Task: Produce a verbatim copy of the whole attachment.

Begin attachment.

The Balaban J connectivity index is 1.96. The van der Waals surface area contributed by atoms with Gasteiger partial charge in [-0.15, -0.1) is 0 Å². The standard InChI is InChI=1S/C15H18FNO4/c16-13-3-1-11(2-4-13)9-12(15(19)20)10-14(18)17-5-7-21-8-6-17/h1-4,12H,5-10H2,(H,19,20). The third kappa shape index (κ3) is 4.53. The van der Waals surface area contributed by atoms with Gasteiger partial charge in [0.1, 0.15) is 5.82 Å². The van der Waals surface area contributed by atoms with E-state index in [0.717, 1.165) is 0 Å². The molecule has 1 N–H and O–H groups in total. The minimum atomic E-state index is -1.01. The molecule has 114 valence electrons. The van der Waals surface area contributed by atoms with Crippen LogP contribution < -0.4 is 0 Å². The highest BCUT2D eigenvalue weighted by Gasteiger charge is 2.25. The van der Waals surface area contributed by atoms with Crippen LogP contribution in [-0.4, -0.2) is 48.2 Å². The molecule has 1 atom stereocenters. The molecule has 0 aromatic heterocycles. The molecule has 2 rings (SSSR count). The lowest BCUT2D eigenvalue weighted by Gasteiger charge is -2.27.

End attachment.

The Balaban J connectivity index is 1.96. The van der Waals surface area contributed by atoms with Gasteiger partial charge in [-0.15, -0.1) is 0 Å². The standard InChI is InChI=1S/C15H18FNO4/c16-13-3-1-11(2-4-13)9-12(15(19)20)10-14(18)17-5-7-21-8-6-17/h1-4,12H,5-10H2,(H,19,20). The third kappa shape index (κ3) is 4.53. The van der Waals surface area contributed by atoms with Gasteiger partial charge in [0.1, 0.15) is 5.82 Å². The van der Waals surface area contributed by atoms with E-state index in [0.717, 1.165) is 0 Å². The molecule has 1 N–H and O–H groups in total. The minimum atomic E-state index is -1.01. The molecule has 114 valence electrons. The van der Waals surface area contributed by atoms with Crippen LogP contribution < -0.4 is 0 Å². The highest BCUT2D eigenvalue weighted by Gasteiger charge is 2.25. The van der Waals surface area contributed by atoms with Crippen LogP contribution in [-0.4, -0.2) is 48.2 Å². The molecule has 1 atom stereocenters. The molecule has 0 aromatic heterocycles. The molecule has 2 rings (SSSR count). The lowest BCUT2D eigenvalue weighted by Gasteiger charge is -2.27.